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February 9, 2009 — Penumbral Lunar Eclipse

The penumbral lunar eclipse on February 9, 2009 is the first lunar eclipse of the year. People can experience the eclipse in areas such as Alaska, Australia, eastern Asia, Hawaii, and New Zealand. This eclipse follows an annular solar eclipse that was 2009’s first eclipse.

Was this Penumbral Lunar Eclipse visible in Washington DC?

What This Lunar Eclipse Looked Like

The animation shows approximately what the eclipse looked like from the night side of the Earth.

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Where the Eclipse Was Seen

Try our new interactive eclipse maps. Zoom in and search for accurate eclipse times and visualizations for any location.


Where the Eclipse Was Seen

Regions seeing, at least, some parts of the eclipse: Much of Europe, Asia, Australia, North/East Africa, Much of North America, Pacific, Atlantic, Indian Ocean, Arctic, Antarctica.

Expand for some cities where penumbral eclipse was visible

Was this eclipse visible in Washington DC?

Who Could See the Eclipse

The animation shows where this penumbral lunar eclipse is visible during the night (dark “wave” slowly moving across the Earth's surface).

Shades of darkness

Night, moon high up in sky.

Moon between 12 and 18 degrees above horizon.

Moon between 6 and 12 degrees above horizon. Make sure you have free line of sight.

Moon between 0 and 6 degrees above horizon. May be hard to see due to brightness and line of sight.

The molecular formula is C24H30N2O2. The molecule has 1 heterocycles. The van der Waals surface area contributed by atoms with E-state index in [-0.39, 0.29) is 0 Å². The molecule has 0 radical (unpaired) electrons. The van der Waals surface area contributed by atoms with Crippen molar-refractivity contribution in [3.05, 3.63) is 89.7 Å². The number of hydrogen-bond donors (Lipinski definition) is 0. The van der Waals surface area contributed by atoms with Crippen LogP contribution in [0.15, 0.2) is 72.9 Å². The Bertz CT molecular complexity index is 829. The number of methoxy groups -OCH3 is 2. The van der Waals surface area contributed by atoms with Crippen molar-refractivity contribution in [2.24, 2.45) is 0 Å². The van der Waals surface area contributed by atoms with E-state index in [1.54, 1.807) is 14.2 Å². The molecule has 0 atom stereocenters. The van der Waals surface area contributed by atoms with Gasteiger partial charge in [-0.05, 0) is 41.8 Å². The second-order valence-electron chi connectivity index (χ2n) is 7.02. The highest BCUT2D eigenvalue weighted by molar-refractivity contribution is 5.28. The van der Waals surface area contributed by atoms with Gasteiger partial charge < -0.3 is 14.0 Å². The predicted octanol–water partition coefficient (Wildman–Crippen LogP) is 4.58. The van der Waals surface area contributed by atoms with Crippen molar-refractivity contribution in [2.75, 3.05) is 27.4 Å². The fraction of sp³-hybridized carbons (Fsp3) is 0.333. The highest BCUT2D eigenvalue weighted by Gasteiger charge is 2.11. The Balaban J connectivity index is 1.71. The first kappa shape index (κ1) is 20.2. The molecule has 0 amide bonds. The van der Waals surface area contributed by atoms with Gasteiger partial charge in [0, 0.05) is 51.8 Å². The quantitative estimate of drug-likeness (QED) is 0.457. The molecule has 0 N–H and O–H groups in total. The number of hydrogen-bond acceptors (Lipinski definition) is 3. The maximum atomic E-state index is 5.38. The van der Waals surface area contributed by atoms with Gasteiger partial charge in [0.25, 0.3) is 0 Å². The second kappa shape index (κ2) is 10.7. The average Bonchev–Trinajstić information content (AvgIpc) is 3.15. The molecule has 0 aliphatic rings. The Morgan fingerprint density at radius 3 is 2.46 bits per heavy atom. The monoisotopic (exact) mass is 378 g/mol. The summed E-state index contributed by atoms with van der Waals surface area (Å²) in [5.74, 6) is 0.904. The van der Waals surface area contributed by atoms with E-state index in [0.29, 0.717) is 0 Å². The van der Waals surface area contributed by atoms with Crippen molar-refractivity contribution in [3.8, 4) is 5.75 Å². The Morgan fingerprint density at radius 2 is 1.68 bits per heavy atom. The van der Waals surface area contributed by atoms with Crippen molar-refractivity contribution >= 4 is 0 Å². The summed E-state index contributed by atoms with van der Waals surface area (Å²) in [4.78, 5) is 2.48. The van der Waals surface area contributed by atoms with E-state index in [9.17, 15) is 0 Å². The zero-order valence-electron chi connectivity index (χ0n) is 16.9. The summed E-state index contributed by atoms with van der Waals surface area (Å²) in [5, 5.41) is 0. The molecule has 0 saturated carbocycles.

Day, moon and eclipse both not visible.

Note: Twilight will affect the visibility of the eclipse, as well as weather.

Note that since it is a penumbral eclipse, it can be hard to see, as the Moon will only be a bit fainter.

Eclipse was visible.

Eclipse was not visible at all.

Note: Areas with lighter shadings left (West) of the center will experience the eclipse after moonrise/sunset. Areas with lighter shadings right (East) of the center will experience the eclipse until moonset/sunrise. Actual eclipse visibility depends on weather conditions and line of sight to the Moon.

When the Eclipse Happened Worldwide — Timeline

Lunar eclipses look approximately the same all over the world and happen at the same time.

EventUTC TimeTime in Washington DC*Visible in Washington DC
Penumbral Eclipse beganFeb 9 at 12:38:48Feb 9 at 7:38:48 amNo, below the horizon
Maximum EclipseFeb 9 at 14:38:12Feb 9 at 9:38:12 amNo, below the horizon
Penumbral Eclipse endedFeb 9 at 16:37:37Feb 9 at 11:37:37 amNo, below the horizon

* The Moon was below the horizon during this eclipse, so it was not possible to view it in Washington DC.

Eclipse calculations usually accurate to a few seconds.

The magnitude of the eclipse is -0.088.

The penumbral magnitude of the eclipse is 0.899

The total duration of the eclipse is 3 hours, 59 minutes.

An Eclipse Never Comes Alone!

A solar eclipse always occurs about two weeks before or after a lunar eclipse.

Usually, there are two eclipses in a row, but other times, there are three during the same eclipse season.

All eclipses 1900 — 2199

This is the second eclipse this season.

First eclipse this season: January 26, 2009 — Annular Solar Eclipse